The name, the brand, the band, the institution that is Metallica is a bridge of music between the most loyal metal-head and the most average rock radio listener. Risen or fallen, however you slice their catalog, Metallica is an icon without fail in many endeavors, as both friends and enemies will tell you. While this particular writer was not privy to 2008’s Bonnaroo exploits, the absentees have been graced with a nice trinket for their devotion to an empire. Is Live At Grimey’s an early Christmas present for your littlest drummer boy or a mildly pleasing stocking stuffer to neglect as if it were a Tamagotchi? It is, to be fair, in the eye of the beholder.
From a fan’s perspective, you receive a sucker-punch nine-track live album that truly plays to Metallica’s audience. Whether you were one of the lucky ones in attendance at this Tennessee record store during 2008 or you happened to snag it all on iTunes, this setlist is pleasurable in a purist sense. Throwback opener “No Remorse” gets a dodgy but welcomed introduction, flips to crowd-pleasing “Fuel”, and amidst the whole performance, we’re graced by a nod to every release until ReLoad, with the exception of its immediate predecessor, Load. Alongside the quite audible spectators, there is a wonderful (albeit briefly interrupted) rendition of “Harvester Of Sorrow”, lots of fanfare for the staples “Welcome Home (Sanitarium)” and “Master of Puppets”, and back-to-back, tuned-down flashes to Kill ‘Em All, with “Motorbreath” and “Seek And Destroy” tightening the finish.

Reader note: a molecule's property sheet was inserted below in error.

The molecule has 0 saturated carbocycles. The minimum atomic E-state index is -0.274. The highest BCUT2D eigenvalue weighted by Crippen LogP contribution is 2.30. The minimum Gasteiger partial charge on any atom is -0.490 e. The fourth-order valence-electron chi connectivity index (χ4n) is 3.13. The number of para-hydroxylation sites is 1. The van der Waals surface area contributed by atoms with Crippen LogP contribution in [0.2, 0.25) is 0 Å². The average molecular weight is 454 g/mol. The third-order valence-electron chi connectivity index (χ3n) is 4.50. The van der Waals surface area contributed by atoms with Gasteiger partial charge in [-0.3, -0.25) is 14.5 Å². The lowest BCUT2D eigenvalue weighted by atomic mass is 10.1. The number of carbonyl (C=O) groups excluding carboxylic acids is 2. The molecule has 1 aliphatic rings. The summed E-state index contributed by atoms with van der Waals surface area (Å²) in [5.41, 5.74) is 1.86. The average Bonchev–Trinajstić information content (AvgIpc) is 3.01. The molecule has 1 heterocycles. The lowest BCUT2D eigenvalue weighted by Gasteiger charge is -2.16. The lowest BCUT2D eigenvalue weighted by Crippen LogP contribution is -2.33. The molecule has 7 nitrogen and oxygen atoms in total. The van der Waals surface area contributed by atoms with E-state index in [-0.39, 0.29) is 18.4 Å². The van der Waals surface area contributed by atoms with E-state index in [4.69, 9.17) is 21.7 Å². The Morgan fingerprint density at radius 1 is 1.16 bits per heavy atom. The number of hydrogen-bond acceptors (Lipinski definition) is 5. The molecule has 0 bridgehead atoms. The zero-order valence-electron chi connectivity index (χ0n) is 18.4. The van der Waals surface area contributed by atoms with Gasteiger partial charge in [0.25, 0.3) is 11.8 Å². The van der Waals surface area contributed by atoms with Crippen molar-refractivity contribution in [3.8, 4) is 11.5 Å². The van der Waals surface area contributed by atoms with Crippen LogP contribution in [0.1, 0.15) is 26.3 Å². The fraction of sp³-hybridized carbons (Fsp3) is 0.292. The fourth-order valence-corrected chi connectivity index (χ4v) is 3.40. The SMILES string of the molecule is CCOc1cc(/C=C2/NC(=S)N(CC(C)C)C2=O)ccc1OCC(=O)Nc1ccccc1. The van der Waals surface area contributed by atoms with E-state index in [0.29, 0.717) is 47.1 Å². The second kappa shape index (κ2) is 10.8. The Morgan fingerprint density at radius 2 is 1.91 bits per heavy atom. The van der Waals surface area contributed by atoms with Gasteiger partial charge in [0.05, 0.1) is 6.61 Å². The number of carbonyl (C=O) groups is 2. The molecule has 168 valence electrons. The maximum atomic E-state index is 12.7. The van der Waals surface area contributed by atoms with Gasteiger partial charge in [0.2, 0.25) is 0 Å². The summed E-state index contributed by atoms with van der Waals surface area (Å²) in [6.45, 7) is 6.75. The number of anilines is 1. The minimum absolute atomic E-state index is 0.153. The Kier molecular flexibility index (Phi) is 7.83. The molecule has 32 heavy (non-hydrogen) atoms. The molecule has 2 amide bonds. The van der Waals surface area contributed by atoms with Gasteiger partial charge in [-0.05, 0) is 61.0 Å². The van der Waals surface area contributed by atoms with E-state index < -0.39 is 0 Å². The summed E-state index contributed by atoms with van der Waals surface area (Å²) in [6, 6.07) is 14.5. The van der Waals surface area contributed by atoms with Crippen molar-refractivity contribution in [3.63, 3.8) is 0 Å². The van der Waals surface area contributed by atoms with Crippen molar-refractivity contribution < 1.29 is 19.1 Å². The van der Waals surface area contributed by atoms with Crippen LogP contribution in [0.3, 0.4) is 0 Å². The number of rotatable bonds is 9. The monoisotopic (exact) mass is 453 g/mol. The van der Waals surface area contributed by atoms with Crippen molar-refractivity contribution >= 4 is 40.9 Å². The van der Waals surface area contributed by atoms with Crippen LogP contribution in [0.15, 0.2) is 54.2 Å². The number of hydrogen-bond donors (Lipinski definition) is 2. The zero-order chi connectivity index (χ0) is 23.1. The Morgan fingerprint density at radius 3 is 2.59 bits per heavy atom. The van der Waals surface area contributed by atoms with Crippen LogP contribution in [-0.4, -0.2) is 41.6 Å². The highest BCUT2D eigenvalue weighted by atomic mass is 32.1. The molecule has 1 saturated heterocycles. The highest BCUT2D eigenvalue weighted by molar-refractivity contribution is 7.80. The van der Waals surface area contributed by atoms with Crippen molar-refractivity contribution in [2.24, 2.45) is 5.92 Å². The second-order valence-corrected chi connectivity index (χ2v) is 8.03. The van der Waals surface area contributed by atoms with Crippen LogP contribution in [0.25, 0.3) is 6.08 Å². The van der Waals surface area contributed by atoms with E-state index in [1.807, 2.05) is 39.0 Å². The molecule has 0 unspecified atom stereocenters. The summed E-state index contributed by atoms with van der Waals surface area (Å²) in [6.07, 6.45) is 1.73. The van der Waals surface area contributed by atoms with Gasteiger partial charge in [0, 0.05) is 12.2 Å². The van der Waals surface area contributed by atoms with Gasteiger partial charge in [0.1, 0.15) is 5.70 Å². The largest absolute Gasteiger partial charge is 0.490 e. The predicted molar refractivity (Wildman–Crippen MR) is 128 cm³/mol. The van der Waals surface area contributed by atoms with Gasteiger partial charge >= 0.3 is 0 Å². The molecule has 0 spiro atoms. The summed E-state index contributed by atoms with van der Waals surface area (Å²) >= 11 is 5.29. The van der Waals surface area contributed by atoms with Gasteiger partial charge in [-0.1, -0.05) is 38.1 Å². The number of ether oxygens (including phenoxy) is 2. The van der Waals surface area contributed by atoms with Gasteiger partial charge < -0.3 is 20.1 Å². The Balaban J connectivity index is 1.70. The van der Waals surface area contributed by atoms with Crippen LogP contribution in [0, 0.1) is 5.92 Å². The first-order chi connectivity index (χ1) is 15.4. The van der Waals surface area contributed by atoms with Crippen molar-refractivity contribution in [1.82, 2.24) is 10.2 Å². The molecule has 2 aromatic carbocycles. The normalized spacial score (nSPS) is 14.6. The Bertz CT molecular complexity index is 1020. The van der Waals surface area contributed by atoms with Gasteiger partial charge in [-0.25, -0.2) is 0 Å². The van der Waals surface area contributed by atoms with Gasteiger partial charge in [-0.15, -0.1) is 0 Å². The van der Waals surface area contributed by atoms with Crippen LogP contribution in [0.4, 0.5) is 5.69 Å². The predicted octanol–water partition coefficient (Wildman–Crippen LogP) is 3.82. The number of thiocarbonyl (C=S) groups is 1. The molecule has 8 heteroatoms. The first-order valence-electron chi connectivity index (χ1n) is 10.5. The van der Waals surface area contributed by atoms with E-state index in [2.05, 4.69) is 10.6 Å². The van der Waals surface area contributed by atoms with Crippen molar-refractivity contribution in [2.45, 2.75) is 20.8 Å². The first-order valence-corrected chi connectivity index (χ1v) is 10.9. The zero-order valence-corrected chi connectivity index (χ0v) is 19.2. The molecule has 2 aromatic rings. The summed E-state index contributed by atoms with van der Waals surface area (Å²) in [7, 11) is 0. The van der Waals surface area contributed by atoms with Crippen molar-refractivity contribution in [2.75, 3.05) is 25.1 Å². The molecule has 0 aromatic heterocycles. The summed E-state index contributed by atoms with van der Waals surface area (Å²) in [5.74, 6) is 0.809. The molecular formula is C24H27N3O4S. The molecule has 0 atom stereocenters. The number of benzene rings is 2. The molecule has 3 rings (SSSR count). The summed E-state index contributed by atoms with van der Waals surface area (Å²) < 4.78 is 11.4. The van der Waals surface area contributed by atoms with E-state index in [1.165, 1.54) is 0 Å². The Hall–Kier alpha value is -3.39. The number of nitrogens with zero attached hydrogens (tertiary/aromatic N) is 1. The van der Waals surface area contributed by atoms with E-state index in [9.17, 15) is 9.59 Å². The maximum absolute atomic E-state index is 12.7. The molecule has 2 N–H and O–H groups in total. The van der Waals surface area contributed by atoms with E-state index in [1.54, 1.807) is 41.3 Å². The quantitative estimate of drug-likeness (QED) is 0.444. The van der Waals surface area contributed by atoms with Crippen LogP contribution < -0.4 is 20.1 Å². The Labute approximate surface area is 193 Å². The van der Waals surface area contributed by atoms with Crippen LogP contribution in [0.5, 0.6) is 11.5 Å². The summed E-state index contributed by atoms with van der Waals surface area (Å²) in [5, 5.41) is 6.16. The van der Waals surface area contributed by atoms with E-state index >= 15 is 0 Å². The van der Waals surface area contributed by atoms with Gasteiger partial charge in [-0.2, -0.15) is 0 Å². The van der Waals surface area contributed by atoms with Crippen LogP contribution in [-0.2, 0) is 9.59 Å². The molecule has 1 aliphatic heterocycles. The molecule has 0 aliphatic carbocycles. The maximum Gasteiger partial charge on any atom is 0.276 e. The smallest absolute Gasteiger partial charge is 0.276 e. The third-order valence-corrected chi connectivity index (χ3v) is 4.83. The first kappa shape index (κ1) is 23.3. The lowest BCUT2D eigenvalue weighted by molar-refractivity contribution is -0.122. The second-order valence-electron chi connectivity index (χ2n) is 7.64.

Given the stature of such classic songs, in grading this record, one needs to see everything with two sets of eyes.
On the one hand, I consider this a generous and sincere effort to not only bring Metallica’s basement show to the masses but also for the band members to show their love of the everyday record store shopper by selling celebratory wares to all equally. Spontaneous as it might have been, Live At Grimey’s is legitimate regalia for your shelf and your turntable, and all who support the band know this to be indisputable. On the other hand, the location Metallica chose for a quick metal show is not acoustically ideal for a bootleg, and it appears as though the recording was taken on in a somewhat shoddy manner. The banter between band and audience was less witty or peddling and more to do with four guys chatting up the weary concert travelers, making good on a promise and playing to their collective heart’s content; if only that sense reverberated a little better.
Does it keep its setting’s authenticity and grungy merits? Sure. The ambient sounds, warmth of skillfully taken memorable tracks, and erratic volume levels on vocals provide the listener with a sonic “wish you were there” postcard. Unfortunately, Hetfield’s singing style, which relies much more on echo and stage presence these days than a violent gruffness, and an overall sound aesthetic that is better suited to Metallica’s “Tuesday’s Gone” cover from Garage, Inc., emits the realism of Live At Grimey’s without adding much dimension to the way it approaches your ears. You can imagine being there, but it is less immersion and more like you are a paper Mario exploring an abandoned bomb shelter — flat and explosive, 50/50.
Live At Grimey’s is surely a knick-knack, a nice item to grab a tight hold on, but all in all, it feels muted in tone, like a mild shade of rust on your grandfather’s pocketknife. Aged well and kept by your side for comfortable assurance, the steel is not stainless, but the metal lives on.